In this regard, the UAE has set up a system of foreign worker sponsorship, known as the “kafala” system, in which non-citizens residing in the Gulf become temporary contractual laborers with little to no recourse for permanent settlement or citizenship. They enter the country as guest workers under fixed-term employment contracts and are obliged to leave upon the termination of their work. Large amounts of biometric data are collected with significant health checks being required in order to reside legally in the UAE. In the case of laborers and domestic workers, immigration sponsorship laws grant employers extraordinary power over the lives of their workers, giving them no right to organize or bargain collectively and designating penalties for going on strike. For both laborers and professionals, letters of no objection from employers are needed for many aspects of life ranging from applying to get a loan, transferring to a new job, to obtaining visas for travel. While the government has started implementing new laws to provide foreign workers with more freedom, government intervention on day-to-day life is still widespread. For these reasons and because migrants have no prospects of ever gaining citizenship, migrants know from the beginning that their time in the country is limited and dependent on work, and their stake in society is correspondingly limited. Ironically, although it is securitization that has engendered the lack of expats emotional investment in the UAE, this lack of attachment and loyalty is what reinforces the government’s need for securitizing its country.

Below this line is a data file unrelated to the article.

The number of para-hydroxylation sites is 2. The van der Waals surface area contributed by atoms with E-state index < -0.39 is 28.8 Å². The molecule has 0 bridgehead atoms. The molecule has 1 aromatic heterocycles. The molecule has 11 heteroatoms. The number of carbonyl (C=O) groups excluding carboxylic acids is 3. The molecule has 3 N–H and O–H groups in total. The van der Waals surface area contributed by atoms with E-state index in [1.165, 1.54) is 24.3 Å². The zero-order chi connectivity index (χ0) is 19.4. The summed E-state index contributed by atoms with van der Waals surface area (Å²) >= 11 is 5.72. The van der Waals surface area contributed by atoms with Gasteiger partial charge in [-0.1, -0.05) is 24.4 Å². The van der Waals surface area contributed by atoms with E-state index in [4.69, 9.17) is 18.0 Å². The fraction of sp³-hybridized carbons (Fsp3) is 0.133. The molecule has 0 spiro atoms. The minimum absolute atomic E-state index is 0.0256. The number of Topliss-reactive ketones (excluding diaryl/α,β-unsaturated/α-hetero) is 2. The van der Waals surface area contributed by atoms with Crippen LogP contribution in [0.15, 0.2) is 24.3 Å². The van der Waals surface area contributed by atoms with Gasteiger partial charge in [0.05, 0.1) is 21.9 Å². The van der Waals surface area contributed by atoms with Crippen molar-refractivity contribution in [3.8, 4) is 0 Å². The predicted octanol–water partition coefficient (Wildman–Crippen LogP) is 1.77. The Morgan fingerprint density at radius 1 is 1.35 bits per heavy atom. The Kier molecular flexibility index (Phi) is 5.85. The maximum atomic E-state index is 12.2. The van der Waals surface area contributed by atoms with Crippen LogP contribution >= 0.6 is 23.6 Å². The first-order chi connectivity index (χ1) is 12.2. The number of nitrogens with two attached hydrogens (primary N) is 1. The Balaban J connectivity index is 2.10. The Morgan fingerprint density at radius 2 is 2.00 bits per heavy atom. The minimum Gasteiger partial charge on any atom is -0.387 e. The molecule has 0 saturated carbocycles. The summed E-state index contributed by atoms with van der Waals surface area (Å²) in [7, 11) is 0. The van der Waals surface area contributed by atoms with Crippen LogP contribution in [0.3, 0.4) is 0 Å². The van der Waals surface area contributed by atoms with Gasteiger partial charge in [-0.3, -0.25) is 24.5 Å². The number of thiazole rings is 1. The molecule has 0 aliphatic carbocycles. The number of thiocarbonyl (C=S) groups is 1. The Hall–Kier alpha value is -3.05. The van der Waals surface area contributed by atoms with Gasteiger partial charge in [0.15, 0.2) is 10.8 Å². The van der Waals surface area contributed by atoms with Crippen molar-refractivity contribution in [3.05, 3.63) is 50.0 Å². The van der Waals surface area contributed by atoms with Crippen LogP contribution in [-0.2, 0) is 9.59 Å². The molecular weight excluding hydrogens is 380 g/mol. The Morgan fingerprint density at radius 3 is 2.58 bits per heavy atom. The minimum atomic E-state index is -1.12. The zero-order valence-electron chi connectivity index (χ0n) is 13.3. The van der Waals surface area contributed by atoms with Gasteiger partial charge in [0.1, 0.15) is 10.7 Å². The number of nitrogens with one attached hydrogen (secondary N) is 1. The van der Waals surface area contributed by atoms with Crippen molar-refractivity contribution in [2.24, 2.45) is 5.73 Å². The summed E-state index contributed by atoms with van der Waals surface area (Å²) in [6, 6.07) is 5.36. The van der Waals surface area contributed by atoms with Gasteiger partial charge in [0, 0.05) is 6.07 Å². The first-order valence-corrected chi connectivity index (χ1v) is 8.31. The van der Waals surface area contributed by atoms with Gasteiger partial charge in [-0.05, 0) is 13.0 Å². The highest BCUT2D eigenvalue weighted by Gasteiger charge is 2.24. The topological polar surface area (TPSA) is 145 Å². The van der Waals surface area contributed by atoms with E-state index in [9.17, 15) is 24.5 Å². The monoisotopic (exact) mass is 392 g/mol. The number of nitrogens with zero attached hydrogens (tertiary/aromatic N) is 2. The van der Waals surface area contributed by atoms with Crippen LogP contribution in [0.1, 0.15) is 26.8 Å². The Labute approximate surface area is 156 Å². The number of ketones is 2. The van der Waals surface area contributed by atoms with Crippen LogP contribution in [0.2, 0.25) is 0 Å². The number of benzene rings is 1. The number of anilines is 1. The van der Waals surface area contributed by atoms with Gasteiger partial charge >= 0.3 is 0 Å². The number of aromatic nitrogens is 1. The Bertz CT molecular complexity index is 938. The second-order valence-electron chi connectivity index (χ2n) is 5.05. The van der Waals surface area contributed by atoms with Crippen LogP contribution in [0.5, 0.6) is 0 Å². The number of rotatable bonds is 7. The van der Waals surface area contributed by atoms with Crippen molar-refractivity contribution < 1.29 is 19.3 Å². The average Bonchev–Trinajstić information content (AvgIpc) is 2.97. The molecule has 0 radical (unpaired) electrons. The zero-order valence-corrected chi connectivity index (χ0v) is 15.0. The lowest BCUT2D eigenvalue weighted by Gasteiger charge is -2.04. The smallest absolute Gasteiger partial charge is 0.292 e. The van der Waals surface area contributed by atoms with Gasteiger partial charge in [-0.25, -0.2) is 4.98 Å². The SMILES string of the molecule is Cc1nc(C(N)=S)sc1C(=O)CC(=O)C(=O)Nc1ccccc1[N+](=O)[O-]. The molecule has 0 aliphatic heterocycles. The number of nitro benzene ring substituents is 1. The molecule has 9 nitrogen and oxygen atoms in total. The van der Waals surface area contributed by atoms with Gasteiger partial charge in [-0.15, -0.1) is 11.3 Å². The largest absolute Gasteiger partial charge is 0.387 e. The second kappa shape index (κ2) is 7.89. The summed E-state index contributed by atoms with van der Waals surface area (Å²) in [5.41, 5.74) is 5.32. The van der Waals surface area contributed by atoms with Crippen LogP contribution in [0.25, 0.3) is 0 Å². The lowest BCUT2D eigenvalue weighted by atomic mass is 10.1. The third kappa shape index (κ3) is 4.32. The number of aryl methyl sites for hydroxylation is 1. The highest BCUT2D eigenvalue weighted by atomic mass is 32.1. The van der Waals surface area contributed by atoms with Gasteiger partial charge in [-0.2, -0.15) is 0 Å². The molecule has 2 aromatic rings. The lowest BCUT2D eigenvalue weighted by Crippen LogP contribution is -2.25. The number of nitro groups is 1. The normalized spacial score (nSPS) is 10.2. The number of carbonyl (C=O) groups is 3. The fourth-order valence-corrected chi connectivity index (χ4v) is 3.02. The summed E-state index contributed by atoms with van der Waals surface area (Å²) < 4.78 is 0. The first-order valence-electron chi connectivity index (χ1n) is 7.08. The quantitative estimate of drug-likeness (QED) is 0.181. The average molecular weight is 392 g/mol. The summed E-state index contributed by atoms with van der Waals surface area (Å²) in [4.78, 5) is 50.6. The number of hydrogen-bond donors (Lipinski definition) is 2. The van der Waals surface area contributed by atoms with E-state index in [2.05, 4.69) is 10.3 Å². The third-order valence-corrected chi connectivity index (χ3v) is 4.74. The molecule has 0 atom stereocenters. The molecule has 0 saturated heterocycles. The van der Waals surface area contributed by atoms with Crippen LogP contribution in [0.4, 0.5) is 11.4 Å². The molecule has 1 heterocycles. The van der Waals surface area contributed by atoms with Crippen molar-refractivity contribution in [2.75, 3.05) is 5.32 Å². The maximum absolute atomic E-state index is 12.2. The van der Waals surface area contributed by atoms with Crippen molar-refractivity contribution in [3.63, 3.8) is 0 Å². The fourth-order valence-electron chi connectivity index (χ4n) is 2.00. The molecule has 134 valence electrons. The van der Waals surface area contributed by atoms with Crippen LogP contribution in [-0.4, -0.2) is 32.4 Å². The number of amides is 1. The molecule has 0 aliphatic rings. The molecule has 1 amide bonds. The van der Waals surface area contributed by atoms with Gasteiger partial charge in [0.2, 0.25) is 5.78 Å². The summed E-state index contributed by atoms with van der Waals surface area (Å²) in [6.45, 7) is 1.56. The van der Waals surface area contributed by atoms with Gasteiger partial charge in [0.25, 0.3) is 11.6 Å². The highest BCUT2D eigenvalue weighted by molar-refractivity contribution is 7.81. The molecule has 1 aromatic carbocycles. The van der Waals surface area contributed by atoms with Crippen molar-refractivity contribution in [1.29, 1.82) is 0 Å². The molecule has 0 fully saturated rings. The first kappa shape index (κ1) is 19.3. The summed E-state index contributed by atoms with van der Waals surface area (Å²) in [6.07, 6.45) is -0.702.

As the Gulf has transformed itself into a dynamic engine of global growth, it has increasingly come under the scrutiny of Western governments who have rushed to take advantage of the vast economic opportunities. And while the UAE has generally been able to abide by the legal norms governing Western business practice, the legal norms that define migrant worker rights in the Gulf are being compared to international norms that they do not meet. Many critics of the UAE’s migrant labor laws state that in their protection of the native population, Emirati labor laws leave foreigners vulnerable to a wide range of abuses. Most common are the abuses directed at unskilled laborers, who often suffer from withheld wages, difficult working conditions, and contracts that differ from what they agreed to in their home countries. While these complaints are undoubtedly serious, it must also be taken into consideration that the UAE is dealing with significant pressure to improve their fealty to human rights on one hand while at the same time, addressing local citizen concerns that the identity and social cohesion of their country might be undermined should migrants be able to acquire citizenship. It is these significant push and pull factors that have created the restrictive policies around migrant labor that exist in the Gulf today.
In conclusion, although the problem of migrant workers rights in the UAE is undoubtedly severe, it results from the securitization of migration, which is common in countries as diverse as the UAE and the United States. The UAE’s unique dependence on migrants forces it to respond to securitization by controlling the lives and futures of their foreign labor population. The United States, Europe, and many western nations, respond to securitization by instituting increasingly restrictive immigration policies, harsher border controls, and criminalizing illegal migrants. What becomes clear is that within any context, securitizing the legal status of non-national workers encourages coercive government tactics that make foreign workers unhappy in their own unique ways.